Carney complex


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Car·ney com·plex

(kahr'nē),
an autosomal dominant multiple endocrine neoplasia syndrome characterized by dermatologic and mucosal lentiginosis, atrial myxomas of the heart, primary Cushing syndrome, and acromegaly. A subgroup of patients have abnormalities of an adenylyl cyclase A subunit.
Synonym(s): Carney syndrome
[J.A. Carney, 20th-century U.S. physician]

Carney syndrome

An autosomal dominant multiple neoplasia and lentiginosis syndrome, first described as the association of:
(1) primary pigmented nodular adrenocortical disease (PPNAD), a pituitary-independent, primary form of hyperadrenocortisolism;
(2) lentigines, freckles, and blue nevi of skin and mucosae; and
(3) nonendocrine and endocrine tumours, including myxomas of skin, heart, breast, and other sites; tumours of thyroid, ductal adenoma of breast; psammomatous melanotic schwannoma; growth hormone-producing pituitary adenoma; testicular Sertoli-cell tumour; and acromegaly due to somatomammotroph hyperplasia and growth hormone-releasing, hormone-independent adenoma.

Molecular pathology
Most cases (70%) of Carney syndrome are due to an inactivating mutation in PRKAR1A on chromosome 17q23-q24, which is thought to encode a tumour-suppressor gene.

Carney complex (≥ 3 of the following)
Cardiac myxoma
Cutaneous myxoma
Mammary myxoid fibroma 
Spotty mucocutaneous pigmentation
Lentigines—blue, junctional or compound nevi
Primary pigmented nodular adrenocortical disease
Testicular tumour—large cell calcifying Sertoli cell tumours, often bilateral/multicentric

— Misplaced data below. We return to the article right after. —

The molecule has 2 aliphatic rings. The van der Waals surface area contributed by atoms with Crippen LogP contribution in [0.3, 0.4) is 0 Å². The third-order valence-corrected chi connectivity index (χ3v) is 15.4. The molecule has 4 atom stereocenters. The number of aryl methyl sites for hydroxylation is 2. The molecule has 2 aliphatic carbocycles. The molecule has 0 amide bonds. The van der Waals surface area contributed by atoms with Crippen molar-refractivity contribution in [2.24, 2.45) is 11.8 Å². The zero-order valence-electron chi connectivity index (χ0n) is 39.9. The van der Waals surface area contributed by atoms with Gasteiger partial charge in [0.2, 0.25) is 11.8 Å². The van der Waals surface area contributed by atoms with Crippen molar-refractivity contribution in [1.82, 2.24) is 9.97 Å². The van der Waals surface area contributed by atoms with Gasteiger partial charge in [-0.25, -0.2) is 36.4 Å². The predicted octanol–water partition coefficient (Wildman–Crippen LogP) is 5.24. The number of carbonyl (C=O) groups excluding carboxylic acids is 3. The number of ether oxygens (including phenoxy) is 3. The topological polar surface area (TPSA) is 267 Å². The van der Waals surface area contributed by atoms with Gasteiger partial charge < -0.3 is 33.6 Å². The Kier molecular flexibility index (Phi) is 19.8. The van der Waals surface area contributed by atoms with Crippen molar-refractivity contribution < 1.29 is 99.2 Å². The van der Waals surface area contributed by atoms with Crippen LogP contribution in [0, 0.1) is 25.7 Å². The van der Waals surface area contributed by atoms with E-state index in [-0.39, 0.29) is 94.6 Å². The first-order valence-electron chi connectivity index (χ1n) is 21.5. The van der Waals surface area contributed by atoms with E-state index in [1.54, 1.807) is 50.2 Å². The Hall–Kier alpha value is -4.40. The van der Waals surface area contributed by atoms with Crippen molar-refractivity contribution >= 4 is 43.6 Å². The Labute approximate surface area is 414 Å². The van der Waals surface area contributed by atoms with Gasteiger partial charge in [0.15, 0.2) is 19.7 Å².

Pituitary hGH-secreting tumour—acromegaly or gigantism

Carney,

John A., Irish-born U.S. pathologist, 1934–.
Carney complex - autosomal dominant disorder characterized by multiple lentigines, cardiac and cutaneous myxomas, and endocrine overactivity.
References in periodicals archive ?
1,2,4,7-10,12-27) However, given the significant morbidity and mortality of myxoma associated with Carney complex and other syndromes, the presence of conjunctival myxoma, particularly in a younger patient, should prompt a systematic evaluation.
This would lead to activation of RSK in Carney complex patients and contribute to tumour growth.
Currently there are no drugs to specifically treat Carney complex.
Histologic differential diagnosis between PEM/epithelioid blue nevus of Carney complex and conventional BN is not always easy.
Pigmented epithelioid melanocytoma can occur in a syndromic setting of Carney complex (a familial lentiginosis and low-grade neoplasia syndrome) but is more frequently seen as a sporadic lesion in patients without the complex.
They also discuss in great detail the relationship of pigmented epithelioid melanocytoma and epithelioid blue nevus of Carney complex.